A new Pew Research Center survey published Tuesday highlighted what Israelis and pro-Israel activists in the U.S. have feared for years — Israel is becoming a partisan issue, and the gap between Democrats’ and Republicans’ opinions of Israel is only growing.
According to Pew, the partisan divide on Israel has reached a record level, with 79% of Republicans saying they sympathize with Israel more than the Palestinians, compared to only 27% of Democrats. Independents fell somewhere in the middle, with 42% of them expressing more sympathy to Israel.
Here are some key takeaways from the Pew report:
It’s Not A New Trend, But It’s Getting Worse:
Democrats have been growing less sympathetic to Israel since the turn of the century, just as Republicans began warming up to Israel. These trends shot up in recent years, plunging Democratic support to an all-time low, while seeing Republican sympathy grow rapidly during the Obama years.
Evangelicals Are A Driving Force, But Others Contribute Too:
White evangelicals are by far the most sympathetic religious group toward Israel, with 78% of them expressing more support for Israel with only 5% giving more support to the Palestinians. Evangelicals’ strong identification with the Republican Party may account for part of that shift. On the other hand, religiously unaffiliated individuals, who mostly tend to align with Democrats, are the least pro-Israel religious group, with 26% expressing more sympathy to Israel and 29% to the Palestinian side.
Liberal Democrats Are Pulling Away, But So Are Moderates And Conservatives:
Progressives and liberals on the Democratic side have always held a more skeptical view toward Israel and were stronger supporters of an evenhanded policy toward the conflict. This trend has continued, with only 19% of them giving more support to Israel. But it would be wrong to attribute Israel’s problem only to the liberal wing of the Democratic party. Among those identifying as moderate or conservative Democrats, support for Israel has plunged dramatically in the past year: 53% of that group gave more support to Israel in 2015, compared to only 35% now. The inauguration of President Trump seems to be a factor: 46% of Democrats think that Trump — whom they overwhelmingly oppose — favors Israel too much, while only 21% believe that he “strikes the right balance” between Israel and the Palestinians.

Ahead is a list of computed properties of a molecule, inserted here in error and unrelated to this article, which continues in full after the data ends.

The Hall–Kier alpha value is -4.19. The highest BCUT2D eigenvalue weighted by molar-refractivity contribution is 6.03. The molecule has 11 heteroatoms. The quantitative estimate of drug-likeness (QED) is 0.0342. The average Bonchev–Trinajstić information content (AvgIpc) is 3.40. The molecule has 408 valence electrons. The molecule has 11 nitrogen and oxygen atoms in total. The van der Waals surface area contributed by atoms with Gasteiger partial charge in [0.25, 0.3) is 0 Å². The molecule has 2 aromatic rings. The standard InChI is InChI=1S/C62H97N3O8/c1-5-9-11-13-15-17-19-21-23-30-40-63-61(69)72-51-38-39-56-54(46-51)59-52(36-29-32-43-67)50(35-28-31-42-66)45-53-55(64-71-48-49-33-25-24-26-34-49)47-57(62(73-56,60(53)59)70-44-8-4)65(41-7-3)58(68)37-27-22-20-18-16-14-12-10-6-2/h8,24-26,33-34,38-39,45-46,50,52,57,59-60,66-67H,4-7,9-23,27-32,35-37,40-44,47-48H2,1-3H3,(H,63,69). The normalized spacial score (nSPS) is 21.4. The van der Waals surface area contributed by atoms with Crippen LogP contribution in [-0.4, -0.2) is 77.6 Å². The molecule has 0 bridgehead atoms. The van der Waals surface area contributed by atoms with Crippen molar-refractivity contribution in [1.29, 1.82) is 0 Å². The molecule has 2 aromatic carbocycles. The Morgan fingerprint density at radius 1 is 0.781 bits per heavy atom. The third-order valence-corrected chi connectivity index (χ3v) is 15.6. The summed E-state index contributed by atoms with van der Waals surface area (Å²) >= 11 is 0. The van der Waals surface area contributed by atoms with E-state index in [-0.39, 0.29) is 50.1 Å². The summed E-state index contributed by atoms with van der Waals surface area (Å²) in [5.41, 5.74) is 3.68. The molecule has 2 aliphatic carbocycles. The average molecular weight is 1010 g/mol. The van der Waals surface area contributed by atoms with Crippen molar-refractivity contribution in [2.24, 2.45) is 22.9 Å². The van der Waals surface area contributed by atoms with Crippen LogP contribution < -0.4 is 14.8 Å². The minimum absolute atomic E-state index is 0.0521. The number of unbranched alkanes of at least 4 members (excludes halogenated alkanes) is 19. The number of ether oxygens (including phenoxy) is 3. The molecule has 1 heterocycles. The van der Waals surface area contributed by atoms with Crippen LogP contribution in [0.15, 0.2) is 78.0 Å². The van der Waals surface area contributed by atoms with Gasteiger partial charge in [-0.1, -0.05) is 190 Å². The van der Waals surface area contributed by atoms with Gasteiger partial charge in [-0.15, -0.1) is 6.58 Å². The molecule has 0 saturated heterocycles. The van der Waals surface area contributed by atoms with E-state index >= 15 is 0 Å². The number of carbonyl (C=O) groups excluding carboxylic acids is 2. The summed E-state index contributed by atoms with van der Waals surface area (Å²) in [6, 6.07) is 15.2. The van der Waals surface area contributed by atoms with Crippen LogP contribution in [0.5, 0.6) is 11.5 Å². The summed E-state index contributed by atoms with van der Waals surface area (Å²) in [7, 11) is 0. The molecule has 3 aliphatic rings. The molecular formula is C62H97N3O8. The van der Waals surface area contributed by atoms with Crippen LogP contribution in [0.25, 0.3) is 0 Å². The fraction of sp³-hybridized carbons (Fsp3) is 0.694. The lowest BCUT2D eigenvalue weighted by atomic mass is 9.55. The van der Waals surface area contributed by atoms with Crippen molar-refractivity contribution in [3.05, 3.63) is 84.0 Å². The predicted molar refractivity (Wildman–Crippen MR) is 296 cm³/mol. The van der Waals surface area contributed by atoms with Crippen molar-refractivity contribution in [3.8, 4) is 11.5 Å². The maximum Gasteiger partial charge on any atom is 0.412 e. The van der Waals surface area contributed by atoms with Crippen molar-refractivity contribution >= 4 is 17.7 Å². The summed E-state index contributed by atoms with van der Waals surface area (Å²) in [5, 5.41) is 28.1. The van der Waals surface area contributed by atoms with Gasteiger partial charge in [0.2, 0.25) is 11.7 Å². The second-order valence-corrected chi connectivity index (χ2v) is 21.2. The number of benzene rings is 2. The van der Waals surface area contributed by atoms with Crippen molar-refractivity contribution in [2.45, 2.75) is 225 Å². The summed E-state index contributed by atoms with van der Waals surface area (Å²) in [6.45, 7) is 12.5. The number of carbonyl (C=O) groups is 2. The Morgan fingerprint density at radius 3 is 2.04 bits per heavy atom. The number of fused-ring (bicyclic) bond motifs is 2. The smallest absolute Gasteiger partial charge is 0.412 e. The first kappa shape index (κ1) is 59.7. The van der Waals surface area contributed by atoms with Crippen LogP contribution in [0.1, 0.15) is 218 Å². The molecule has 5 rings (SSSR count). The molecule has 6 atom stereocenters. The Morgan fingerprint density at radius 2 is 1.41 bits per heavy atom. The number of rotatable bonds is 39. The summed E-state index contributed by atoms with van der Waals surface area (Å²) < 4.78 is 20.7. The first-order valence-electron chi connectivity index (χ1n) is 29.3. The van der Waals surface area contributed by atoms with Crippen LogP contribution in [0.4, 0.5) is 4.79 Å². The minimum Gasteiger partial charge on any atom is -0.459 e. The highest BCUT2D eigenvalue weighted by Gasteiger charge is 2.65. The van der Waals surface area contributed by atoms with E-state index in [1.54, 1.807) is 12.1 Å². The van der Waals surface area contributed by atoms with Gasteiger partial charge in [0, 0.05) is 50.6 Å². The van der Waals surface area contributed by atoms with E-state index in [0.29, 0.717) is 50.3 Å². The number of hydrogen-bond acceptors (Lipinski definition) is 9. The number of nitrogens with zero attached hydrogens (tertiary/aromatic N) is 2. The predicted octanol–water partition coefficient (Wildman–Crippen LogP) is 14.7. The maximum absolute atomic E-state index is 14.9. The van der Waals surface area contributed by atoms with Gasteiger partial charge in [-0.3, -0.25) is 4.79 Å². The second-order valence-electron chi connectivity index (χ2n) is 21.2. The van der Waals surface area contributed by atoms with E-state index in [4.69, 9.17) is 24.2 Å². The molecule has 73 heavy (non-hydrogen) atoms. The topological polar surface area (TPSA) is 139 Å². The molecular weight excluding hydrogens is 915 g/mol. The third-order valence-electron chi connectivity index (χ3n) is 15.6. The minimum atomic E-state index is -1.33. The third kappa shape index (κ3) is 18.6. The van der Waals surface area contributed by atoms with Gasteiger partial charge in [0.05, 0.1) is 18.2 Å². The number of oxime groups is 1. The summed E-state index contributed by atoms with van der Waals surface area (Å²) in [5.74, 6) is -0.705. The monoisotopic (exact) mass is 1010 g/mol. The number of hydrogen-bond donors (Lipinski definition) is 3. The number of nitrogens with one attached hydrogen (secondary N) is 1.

Israel Is Losing, But the Palestinians Aren’t Winning:
Though support for Israel is declining among Democrats, and more Democrats are giving more sympathy to the other side, the Palestinians still have a long way to go to win American support. Only 16% of Americans favor the Palestinians in the conflict. Even among Democrats, that number only reaches 27%.
Why Don’t We Feel This Divide In American Politics?
With such a partisan divide, how do pro-Israel resolutions and foreign aid budget bills get approved overwhelmingly in Congress? How do both parties boast a pro-Israel platform? The answer is in the divide between grassroots and leadership. Democratic leadership remains strongly sympathetic to Israel — a result of years of work with pro-Israel activists and of deep ties with players on the ground. The Democratic grassroots: not so much. But there is a warning here to the pro-Israel crowd: grassroots activists often grow up to become decision-making politicians.
Who Should Worry About This?
Mainly the traditional pro-Israel groups like AIPAC, which have built their power on the idea of Israel being a bipartisan cause in American politics. If it is no longer so, such groups will lose influence, making room in the pro-Israel scene for more partisan players such as the Zionist Organization of America and the evangelical Christians United for Israel.
Nathan Guttman, staff writer, was the Forward’s Washington bureau chief. He joined the staff in 2006 after serving for five years as Washington correspondent for the Israeli dailies Haaretz and The Jerusalem Post. In Israel, he was the features editor for Ha’aretz and chief editor of Channel 1 TV evening news. He was born in Canada and grew up in Israel. He is a graduate of the Hebrew University of Jerusalem.
Key Takeaways From Pew Study On Pro-Israel Partisanship